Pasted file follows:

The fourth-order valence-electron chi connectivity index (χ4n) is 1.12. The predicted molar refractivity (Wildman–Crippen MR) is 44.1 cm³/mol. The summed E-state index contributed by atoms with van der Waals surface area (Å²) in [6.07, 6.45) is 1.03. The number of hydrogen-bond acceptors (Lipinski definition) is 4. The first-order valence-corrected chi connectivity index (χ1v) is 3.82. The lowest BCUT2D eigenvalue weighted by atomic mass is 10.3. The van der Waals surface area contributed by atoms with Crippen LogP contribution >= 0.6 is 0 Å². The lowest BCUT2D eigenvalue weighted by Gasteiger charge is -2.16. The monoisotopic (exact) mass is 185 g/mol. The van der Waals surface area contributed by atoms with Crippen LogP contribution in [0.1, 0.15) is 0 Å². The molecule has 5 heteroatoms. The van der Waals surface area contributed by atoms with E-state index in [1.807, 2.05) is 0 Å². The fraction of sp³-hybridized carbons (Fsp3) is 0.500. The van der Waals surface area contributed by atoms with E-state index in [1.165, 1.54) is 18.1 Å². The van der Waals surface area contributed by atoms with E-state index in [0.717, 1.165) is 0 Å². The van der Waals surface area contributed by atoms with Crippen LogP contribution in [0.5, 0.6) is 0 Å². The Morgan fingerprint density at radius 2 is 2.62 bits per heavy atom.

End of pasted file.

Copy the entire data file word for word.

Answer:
The fourth-order valence-electron chi connectivity index (χ4n) is 1.12. The predicted molar refractivity (Wildman–Crippen MR) is 44.1 cm³/mol. The summed E-state index contributed by atoms with van der Waals surface area (Å²) in [6.07, 6.45) is 1.03. The number of hydrogen-bond acceptors (Lipinski definition) is 4. The first-order valence-corrected chi connectivity index (χ1v) is 3.82. The lowest BCUT2D eigenvalue weighted by atomic mass is 10.3. The van der Waals surface area contributed by atoms with Crippen LogP contribution >= 0.6 is 0 Å². The lowest BCUT2D eigenvalue weighted by Gasteiger charge is -2.16. The monoisotopic (exact) mass is 185 g/mol. The van der Waals surface area contributed by atoms with Crippen LogP contribution in [0.1, 0.15) is 0 Å². The molecule has 5 heteroatoms. The van der Waals surface area contributed by atoms with E-state index in [1.807, 2.05) is 0 Å². The fraction of sp³-hybridized carbons (Fsp3) is 0.500. The van der Waals surface area contributed by atoms with E-state index in [1.165, 1.54) is 18.1 Å². The van der Waals surface area contributed by atoms with E-state index in [0.717, 1.165) is 0 Å². The van der Waals surface area contributed by atoms with Crippen LogP contribution in [0.5, 0.6) is 0 Å². The Morgan fingerprint density at radius 2 is 2.62 bits per heavy atom.